2. We moved home and it really changed our lives. We were about 20-25 minutes from work by car (both parents work at the same place!) and we could drop our son to a fabulous preschool. Our apartment was gorgeous and immense, smack in the best part of town to have a mix of adult stuff (restaurants, fancy grocery stores, museums) and kids playground all walking distance. So why move? We moved to a house so close to work that we can WALK there in 25 minutes (biking takes 10 min because we use safe bike paths, we could do it in 7 by using the main road) at the same time that we got a spot at the work daycare (but anyway a few months later our son was in kindergarden at a school at walking distance from home). The main thing it changed is that we don’t have to leave at the same time. One can go get our son, the other can stay longer, even 30 minutes longer, and things get done. Its impossible to stay stuck in trafic on the way to daycare so we are never-ever worried about pick up time. This changed our lives. Our commute is now part of our “exercise” routine. We go back to the nice neighbourhood maybe once a month for an outing (we leave in a country where bringing kids to a nice restaurant is ok if you go for the first early service). Everything has changed for the better.

    1. @Nadia- excellent! Being able to walk and bike to work turns a commute into a highlight of a day. And given that it’s usually the low point of people’s days, this is a massive boost in happiness!

  3. I enjoyed the post and the focus on big life changes. I am currently weighing the option of accepting a position with my current company that would mean a move to a MORE expensive place to live and MORE time in the office. I currently work remote, from home, in a small town with a lower cost of living. Spending the next couple of weeks looking to identify if there are true benefits to accepting this “promotion”. Here’s to tuning-in to my inner “Juliet” to choose well.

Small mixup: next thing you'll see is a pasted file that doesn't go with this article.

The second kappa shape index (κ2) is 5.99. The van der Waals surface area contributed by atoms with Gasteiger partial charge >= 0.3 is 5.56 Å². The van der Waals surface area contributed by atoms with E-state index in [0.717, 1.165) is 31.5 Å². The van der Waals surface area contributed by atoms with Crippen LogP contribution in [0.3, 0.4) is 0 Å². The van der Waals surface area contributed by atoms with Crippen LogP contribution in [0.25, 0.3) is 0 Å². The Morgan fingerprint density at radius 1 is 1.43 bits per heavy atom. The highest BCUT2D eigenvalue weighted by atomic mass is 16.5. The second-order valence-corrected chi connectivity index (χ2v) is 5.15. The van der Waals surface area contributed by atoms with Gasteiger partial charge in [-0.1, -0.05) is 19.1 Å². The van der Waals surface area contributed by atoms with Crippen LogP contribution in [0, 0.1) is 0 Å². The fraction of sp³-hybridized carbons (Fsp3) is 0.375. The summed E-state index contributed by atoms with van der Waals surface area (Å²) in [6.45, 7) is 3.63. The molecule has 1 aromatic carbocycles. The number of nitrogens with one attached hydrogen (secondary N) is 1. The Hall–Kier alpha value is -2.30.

1. @Jammy- a lot to consider! It’s good to weigh the choices looking at all the factors, though there is a lot to be said about being excited about your job. If going to work is a pleasure…that makes life pretty awesome.

  4. It is nice to have options. I have recently decided I want to spend more time with my kids and also start writing more so I quit my job. We were not reliant on my salary (although it helped) so I had this option. I am grateful.

    1. @Claire – it is good to have options! One reason to build up savings in general — it allows you to make a wider range of choices. Good luck with the writing!

  5. Totally agree on the big change. Almost 2 years ago we moved from Seattle, which was getting super expensive and stressful – I remember staying up until midnight to sign up my kids for swim lessons as soon as registration opened, among other things. We now live in a rural-ish suburb of Sacramento and our new lifestyle is so much more laid back. Both my husband and I now work remotely, one kid goes to an amazing public language immersion school (similar to the one we were 50th on the waiting list for in Seattle) and our work flexibility means we can homeschool our older kid which meets her needs better than any of the local schools could. We now could live on one income if needed (dicey in Seattle), my kids spend a ton of time outdoors thanks to the much better weather, and we’re just a lot less stressed out about getting extracurriculars for the kids, or summer camp spots, etc. It’s just not as competitive out here. There are definitely disadvantages – good ramen and Nordstrom are a 25 minute drive, we have no Din Tai Fung restaurant, I’ve had to make friends completely from scratch, and our political views are the minority in our county. But overall we’d make this move again if we had to choose. I’m really glad we did it when our kids were younger, because that made it easier to take the plunge without worrying we’d be wrecking their social lives. (But kids are resilient.) In general, I believe there are very few decisions in life that can’t be fixed so it’s worth trying something new.